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California Elections : Opponents Target Rep. Dymally From Reagan's Ramparts

May 11, 1986|BOB WILLIAMS | Times Staff Writer

Democrat Mervyn M. Dymally would seem to have little to worry about in his campaign for a fourth term in Congress.

Generally considered a shrewd operator who knows how to keep his political ducks in a row, Dymally, at 60, faces a field of political unknowns in this year's elections. He can, if necessary, flex his muscle as the incumbent and likely winner to nudge local leaders into line and raise whatever cash is needed to swamp his challengers.

The 31st Congressional District, one of the most heavily Democratic in the state, also tends to give a routine nod to party incumbents, and Dymally--who held a string of statewide offices before his first trip to Congress in 1980--can call on any support he needs from fellow Democrats throughout California.

But his opponents say they may have some surprises for the veteran officeholder on his intended romp to another term.

Kevin Zondervan, a Lyndon LaRouche follower and aerospace engineer, said he expects a repeat here of the upset achieved by the Democratic splinter group in Illinois' March primary.

For the Record
Los Angeles Times Sunday May 25, 1986 Home Edition South Bay Part 9 Page 4 Column 1 Zones Desk 2 inches; 43 words Type of Material: Correction
A story in the South Bay section May 11 said that U.S. Rep. Mervyn M. Dymally (D-Compton) voted for the MX missile. Although Dymally voted in May, 1983, in favor of MX research and development work--some of which was done in his district--he was absent or voted against later measures to procure and deploy the MX.

And if Dymally defeats Zondervan in the June 3 primary, one of three Republican challengers and a Peace and Freedom Party candidate will be lying in wait at the November election.

A key theme among the Republican hopefuls is that Dymally's steadfast opposition to President Reagan's policies runs counter to a rising tide of patriotism. The voters, the outnumbered Republicans contend, also have lost faith in Dymally's efforts to deal with continuing economic and social problems in some areas of the district.

The district covers all or parts of Hawthorne, Gardena, Carson, Compton, Lynwood, Paramount and Bellflower and includes a piece of Los Angeles and a tiny section of North Long Beach. Its diverse population of about 550,000 is 31% black, 21% Latino and 8% Asian.

In an interview, Dymally, who served as California's lieutenant governor until his defeat for reelection in 1978, said he had heard the fighting calls of his challengers in two previous congressional campaigns and still breezed to victory. He received about 71% of the vote in both general elections.

At the same time, Dymally said he is not taking any chances that LaRouche lightning might strike his constituents.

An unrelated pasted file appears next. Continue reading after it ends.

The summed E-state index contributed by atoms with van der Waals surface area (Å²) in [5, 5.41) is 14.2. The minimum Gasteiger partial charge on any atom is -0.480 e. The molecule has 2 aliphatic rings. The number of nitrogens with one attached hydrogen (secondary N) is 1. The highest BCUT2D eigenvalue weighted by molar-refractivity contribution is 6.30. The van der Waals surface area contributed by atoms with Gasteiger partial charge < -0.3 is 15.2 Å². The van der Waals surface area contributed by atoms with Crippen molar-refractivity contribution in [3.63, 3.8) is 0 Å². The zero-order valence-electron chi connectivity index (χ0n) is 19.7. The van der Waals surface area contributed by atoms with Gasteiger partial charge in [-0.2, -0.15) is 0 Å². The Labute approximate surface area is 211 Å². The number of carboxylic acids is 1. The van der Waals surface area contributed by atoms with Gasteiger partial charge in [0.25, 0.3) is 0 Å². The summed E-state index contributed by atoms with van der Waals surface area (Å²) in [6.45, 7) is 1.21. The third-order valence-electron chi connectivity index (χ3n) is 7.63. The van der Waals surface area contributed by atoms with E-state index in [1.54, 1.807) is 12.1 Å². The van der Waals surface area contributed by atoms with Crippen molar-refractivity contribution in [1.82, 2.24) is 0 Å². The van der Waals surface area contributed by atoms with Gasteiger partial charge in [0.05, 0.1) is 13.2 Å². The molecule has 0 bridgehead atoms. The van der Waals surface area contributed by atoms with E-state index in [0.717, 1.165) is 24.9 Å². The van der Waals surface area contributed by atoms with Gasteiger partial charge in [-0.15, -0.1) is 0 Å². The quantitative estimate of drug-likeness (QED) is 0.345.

"We're doing a lot of aggressive campaigning and I plan to come home every weekend" from Washington, Dymally said. "We're not taking anything for granted."

Dymally noted that the MX missile and other military contracts for which he has voted--albeit reluctantly because of his stated philosophical opposition to what he believes is excessive reliance on military force--have brought good times to aerospace industries in Hawthorne and other parts of his district.

But he acknowledged that voters in depressed areas may not be pleased with cutbacks in federal benefits since the last election two years ago.

"Given the limits we face in Congress, I have tried to respond to the needs of the district," he said. "But President Reagan's policies have in many ways inhibited the kind of movement I would like to see in economically depressed areas."

He blamed Reagan for cutting back on federally funded programs for jobs, housing and education.

Under Reagan, said Dymally, who lives in Compton, "the middle class is doing better, but the poor are doing worse. Compton is suffering more. . . . Conditions have actually gotten worse, especially among young people."

Unemployment in Compton, particularly among teen-agers, runs as high as 40%.

Proposed Remedies

But help is on the way, Dymally said, if several pending bills make it out of a deficit-wary Congress and escape a presidential veto. He mentioned measures to rehabilitate schools and public buildings and to provide funds for high school students to work in private industry.

He took credit for grants or pending aid for the Compton and Southwest community colleges to improve curriculum, and for changes in Postal Department regulations to extend job protection benefits to non-Civil Service employees.

Dymally said he is also working to have the Artesia Freeway designated as an interstate highway so federal funds can be provided to combat noise and pollution. And, he said, he is negotiating with the Navy to bring more federal shipbuilding and maintenance contracts to the Long Beach Harbor.

As for foreign affairs, Dymally noted that his preoccupation with international problems--he is a member of the House Foreign Affairs Committee--"can be a liability around campaign time. But we are living in a world community, and as long as taxpayer money is being spent overseas, some of us (in Congress) should be watching to see that it is used wisely."

Opposes Contra Aid

Dymally said he initially supported Reagan's bombing attacks against military targets in Libya, but later deplored damage in civilian areas. He has adamantly opposed U.S. support for the rebels in Nicaragua, maintaining that the contras "are not credible people."

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